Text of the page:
In-text citations are citations within the main body of text; which may be a direct quote or paraphrase. They correspond to a reference in the main reference list. These citations include the surname of the author(s) and date of publication only. Some examples are given below:
One or two authors
- Gama (2022) states that….
- Mineralization is associated with dolerite intrusions (Gama, 2022)
- Gama and Luhende (2017) state that...
- Gama & Luhende (2017) and Gama (2022) discuss…
- Gama & Luhende (2017), Saul (2019), Charles (2021) and Gama (2022) discuss…
- The basin stratigraphy is dissected by Jurassic and Cenozoic faults (Gama & Luhende, 2017)
- The Mngalu oil seep is structurally controlled (Gama & Luhende, 2017; Saul, 2019; Gama, 2022).
Three or more authors
- Gama et al. (2022) state that….
- Mineralization is associated with dolerite intrusions (Gama et al., 2022)
- Major faults have the overall NE-SW trend (Saul et al., 2019; Gama et al., 2022; Franke et al., 2023).
All references cited in the text should be listed in full at the end of the paper. The reference section should be 2-line spaces below the statements and declarations section of the article. Authors should make absolutely sure that all reference information is complete. References should be in the following standard form; the reference DOI, if available, should also be provided:
Boniface, N., & Tsujimori, T. (2021). New tectonic model and division of the Ubendian-Usagaran Belt, Tanzania: A review and in-situ dating of eclogites. In Special Paper of the Geological Society of America (Vol. 552, Issue 08, pp. 133–175). Geological Society of America.
Thomas, R. J., Spencer, C., Bushi, A. M., Baglow, N., Boniface, N., de Kock, G., Horstwood, M. S. A., Hollick, L., Jacobs, J., Kajara, S., Kamihanda, G., Key, R. M., Maganga, Z., Mbawala, F., McCourt, W., Momburi, P., Moses, F., Mruma, A., Myambilwa, Y., … Millar, I. (2016). Geochronology of the central Tanzania Craton and its southern and eastern orogenic margins. Precambrian Research, 277, 47–67.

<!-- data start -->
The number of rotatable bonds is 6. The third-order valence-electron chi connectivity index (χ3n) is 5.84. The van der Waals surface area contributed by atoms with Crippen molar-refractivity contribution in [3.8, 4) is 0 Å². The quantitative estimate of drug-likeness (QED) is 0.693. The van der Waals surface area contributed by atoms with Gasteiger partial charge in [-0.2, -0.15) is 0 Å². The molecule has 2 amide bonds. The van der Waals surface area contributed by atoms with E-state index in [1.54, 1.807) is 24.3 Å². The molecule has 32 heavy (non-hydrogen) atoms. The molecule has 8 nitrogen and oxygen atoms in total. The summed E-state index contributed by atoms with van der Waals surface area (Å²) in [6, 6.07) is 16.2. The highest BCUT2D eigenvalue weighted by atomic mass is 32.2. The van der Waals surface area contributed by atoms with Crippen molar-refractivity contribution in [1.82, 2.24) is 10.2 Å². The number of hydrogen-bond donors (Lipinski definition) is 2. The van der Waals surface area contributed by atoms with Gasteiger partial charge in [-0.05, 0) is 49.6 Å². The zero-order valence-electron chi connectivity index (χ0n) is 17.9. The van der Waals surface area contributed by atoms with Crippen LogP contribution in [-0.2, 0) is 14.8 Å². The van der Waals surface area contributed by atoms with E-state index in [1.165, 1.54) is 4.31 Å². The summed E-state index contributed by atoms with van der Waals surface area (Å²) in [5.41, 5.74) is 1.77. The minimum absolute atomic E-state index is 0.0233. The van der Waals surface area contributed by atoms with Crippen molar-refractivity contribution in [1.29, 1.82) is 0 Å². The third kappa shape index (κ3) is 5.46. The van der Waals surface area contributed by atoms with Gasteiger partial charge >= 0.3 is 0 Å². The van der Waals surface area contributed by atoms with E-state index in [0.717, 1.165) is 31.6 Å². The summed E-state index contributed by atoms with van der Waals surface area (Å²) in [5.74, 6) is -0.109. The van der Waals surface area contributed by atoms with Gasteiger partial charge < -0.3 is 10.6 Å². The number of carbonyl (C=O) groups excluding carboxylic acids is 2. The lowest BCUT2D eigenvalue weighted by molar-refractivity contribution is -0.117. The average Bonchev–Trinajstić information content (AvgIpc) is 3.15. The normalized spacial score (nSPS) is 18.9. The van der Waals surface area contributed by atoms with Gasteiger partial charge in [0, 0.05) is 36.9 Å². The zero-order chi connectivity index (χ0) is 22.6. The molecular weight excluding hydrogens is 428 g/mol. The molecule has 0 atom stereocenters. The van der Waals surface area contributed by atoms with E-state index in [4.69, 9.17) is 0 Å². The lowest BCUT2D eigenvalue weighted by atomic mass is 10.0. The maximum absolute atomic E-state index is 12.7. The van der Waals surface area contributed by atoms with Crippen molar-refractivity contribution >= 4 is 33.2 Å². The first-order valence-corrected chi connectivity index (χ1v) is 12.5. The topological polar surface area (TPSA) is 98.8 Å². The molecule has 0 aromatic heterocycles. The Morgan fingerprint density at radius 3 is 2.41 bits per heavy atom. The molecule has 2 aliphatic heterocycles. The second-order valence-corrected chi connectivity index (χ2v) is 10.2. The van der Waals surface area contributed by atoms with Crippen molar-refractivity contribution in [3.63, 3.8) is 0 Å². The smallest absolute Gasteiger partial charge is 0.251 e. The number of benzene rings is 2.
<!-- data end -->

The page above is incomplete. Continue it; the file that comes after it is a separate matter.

Bucher, K., & Grapes, R. (2011). Petrogenesis of Metamorphic Rocks. Petrogenesis of Metamorphic Rocks, 21–38.
Selinus, O., Alloway, B., Centeno, J. A., Finkelman, R. B., Fuge, R., Lindh, U., & Smedley, P. (2013). Essentials of medical geology: Revised edition. Essentials of Medical Geology: Revised Edition, 1–805.
Best, M. (2003). Magmatic Petrotectonic Associations. Igneous and Metamorphic Petrology, 2nd Edition, 1989.
Rollinson, H. R. (1993). Chapter 7 - Using stable isotopes. In Using geochemical data evaluation, presentation, interpretation (pp. 266–315).
Petroleum traps. (n.d.). Encyclopædia Britannica. Retrieved June 8, 2022, from https://www.britannica.com/science/petroleum-trap#/media/1/454454/1621
Hasson. (2007). Chelopech : An Exploration Perspective. Proceedings of Exploration: Fifth International Conference on Mineral Exploration, December 1996, 591–600.
Silva, A. M., Oliveira, C. G., Marques, G. C., & Pires, A. C. B. (2007). Geophysical Responses of Hydrothermal Rocks Associated with Copper Gold Mineralization in the Neoproterozoic Mara Rosa Magmatic Arc, Central Brazil. Fifth Decennial International Conference on Mineral Exploration, i, 1179–1183.